vertex presentation


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ce·phal·ic pre·sen·ta·tion

presentation of any part of the fetal head, usually the upper and back part, as a result of flexion such that the chin is in contact with the thorax in vertex presentation; there may be degrees of flexion so that the presenting part is the large fontanel in sincipital presentation, the brow in brow presentation, or the face in face presentation.
Synonym(s): head presentation

vertex presentation

(in obstetrics) a fetal presentation in which the vertex of the fetus is the part nearest to the cervical os and can be expected to be born first. Compare breech presentation.

vertex presentation

Anterior presentation, crown presentation, occiput presentation Obstetrics A head position at the time of delivery, where the crown of the baby is the presenting part; VP is the easiest presentation to deliver. See Cephalic presentation, Cesarean section.

ce·phal·ic pre·sen·ta·tion

(sĕ-fal'ik prez'ĕn-tā'shŭn)
Presentation of any part of the fetal head, usually the upper and back part as a result of flexion such that the chin is in contact with the thorax in vertex presentation; there may be degrees of flexion so that the presenting part is the large fontanelle in sincipital presentation, the brow in brow presentation, or the face in face presentation.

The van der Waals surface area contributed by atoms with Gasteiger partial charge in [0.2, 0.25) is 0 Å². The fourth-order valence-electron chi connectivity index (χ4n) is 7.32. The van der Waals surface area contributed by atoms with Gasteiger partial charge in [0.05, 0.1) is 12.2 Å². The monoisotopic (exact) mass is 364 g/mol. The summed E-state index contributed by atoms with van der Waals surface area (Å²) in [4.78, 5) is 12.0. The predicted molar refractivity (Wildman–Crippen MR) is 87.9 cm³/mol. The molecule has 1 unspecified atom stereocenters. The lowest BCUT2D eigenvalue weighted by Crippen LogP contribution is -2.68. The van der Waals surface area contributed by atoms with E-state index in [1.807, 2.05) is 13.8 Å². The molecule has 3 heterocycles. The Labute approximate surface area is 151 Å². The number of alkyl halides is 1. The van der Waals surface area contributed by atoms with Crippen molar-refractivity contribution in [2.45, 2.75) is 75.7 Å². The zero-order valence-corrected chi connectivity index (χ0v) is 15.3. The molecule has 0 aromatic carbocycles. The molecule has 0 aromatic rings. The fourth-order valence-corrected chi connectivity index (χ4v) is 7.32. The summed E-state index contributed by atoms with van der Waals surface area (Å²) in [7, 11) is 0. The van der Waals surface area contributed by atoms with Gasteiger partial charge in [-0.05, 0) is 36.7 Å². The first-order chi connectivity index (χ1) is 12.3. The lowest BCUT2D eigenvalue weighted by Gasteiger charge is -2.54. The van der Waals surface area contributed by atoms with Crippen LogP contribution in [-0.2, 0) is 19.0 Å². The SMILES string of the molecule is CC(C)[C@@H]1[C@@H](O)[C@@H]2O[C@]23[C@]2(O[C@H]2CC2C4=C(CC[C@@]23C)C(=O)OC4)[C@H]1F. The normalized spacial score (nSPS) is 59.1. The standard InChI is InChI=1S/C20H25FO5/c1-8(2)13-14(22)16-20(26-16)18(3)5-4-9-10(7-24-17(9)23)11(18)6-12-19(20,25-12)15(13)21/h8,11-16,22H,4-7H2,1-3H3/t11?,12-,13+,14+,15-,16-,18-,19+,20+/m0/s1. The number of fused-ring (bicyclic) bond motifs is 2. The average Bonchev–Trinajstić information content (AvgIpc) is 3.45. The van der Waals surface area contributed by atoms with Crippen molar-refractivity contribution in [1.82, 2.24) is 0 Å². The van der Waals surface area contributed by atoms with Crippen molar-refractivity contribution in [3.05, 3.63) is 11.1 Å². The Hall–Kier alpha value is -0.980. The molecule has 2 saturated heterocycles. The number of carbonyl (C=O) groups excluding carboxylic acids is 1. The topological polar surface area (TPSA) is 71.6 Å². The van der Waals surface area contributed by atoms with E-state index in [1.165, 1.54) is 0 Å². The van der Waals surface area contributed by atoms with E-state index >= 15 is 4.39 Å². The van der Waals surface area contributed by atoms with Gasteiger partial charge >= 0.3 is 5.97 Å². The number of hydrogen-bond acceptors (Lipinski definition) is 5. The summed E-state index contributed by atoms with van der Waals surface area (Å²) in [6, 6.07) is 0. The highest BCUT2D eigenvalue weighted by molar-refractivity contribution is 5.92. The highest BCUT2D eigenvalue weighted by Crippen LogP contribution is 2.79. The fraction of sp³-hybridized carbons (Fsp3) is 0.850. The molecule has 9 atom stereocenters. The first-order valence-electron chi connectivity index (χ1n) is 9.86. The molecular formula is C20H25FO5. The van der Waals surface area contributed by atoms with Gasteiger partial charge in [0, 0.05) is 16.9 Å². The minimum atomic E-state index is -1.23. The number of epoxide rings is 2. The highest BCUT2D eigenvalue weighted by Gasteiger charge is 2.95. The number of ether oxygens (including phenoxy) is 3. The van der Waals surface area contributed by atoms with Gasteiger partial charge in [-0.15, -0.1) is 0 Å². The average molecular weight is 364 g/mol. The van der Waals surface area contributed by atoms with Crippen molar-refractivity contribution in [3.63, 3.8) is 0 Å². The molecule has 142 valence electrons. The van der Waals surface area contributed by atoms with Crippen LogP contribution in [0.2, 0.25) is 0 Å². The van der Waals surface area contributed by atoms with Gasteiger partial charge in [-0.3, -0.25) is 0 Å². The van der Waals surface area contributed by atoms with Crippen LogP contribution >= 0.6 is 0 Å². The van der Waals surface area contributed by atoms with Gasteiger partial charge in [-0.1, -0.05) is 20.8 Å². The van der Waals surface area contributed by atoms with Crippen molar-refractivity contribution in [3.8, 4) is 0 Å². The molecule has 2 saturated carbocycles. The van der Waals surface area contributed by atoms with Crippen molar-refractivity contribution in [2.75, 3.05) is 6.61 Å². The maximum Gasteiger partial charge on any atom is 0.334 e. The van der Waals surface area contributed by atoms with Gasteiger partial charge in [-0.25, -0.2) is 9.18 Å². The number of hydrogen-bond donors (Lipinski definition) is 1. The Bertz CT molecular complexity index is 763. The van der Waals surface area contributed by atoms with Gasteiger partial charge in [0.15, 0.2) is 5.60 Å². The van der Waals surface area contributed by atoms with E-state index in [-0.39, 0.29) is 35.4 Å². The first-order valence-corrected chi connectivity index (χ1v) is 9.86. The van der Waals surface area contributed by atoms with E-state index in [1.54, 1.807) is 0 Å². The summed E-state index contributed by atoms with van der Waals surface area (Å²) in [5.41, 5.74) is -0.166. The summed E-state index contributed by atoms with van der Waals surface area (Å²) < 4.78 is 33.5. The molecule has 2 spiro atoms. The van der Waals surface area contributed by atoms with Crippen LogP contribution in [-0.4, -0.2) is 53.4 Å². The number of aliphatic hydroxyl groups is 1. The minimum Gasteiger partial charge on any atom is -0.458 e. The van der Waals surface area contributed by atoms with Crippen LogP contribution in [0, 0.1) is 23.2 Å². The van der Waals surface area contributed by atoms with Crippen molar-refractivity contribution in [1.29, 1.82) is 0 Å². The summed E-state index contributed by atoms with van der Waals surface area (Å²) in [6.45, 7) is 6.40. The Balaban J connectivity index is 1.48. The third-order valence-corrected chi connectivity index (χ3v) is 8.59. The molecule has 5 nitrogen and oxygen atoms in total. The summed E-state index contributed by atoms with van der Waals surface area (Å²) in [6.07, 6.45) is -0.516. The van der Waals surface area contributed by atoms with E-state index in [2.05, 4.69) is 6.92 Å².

References in periodicals archive ?
The present study showed that the MOD of nulliparous mothers, at term having singleton pregnancy with vertex presentation is significantly influenced by induction of labour, timing of delivery, duration of labour and the birth weight of baby.
Because most of fractures occurred during a vertex presentation, vaginal delivery may be a risk factor for BF in comparison with cesarean section.
It is indicated for use after membrane rupture in a singleton fetus in a vertex presentation.
II: Combination of presentations in multifetal gestation, the commonest being both vertex presentation.
The proposed indication for the device is for use in a planned vaginal delivery of a term singleton fetus in a vertex presentation when there is a need "for close fetal surveillance during labor, or there are maternal disorders and/or uteroplacental dysfunction with potential adverse influence on fetal oxygen and nutritional supply, or there is a deviation from the normal course of labor including induction/ augmentation of labor.
And the long-accepted Friedman curve may not be an accurate description of normal labor progression, according to a new analysis of data from 1,329 nulliparous women aged 18-34 undergoing singleton, vertex presentation deliveries following spontaneous labor, said Dr.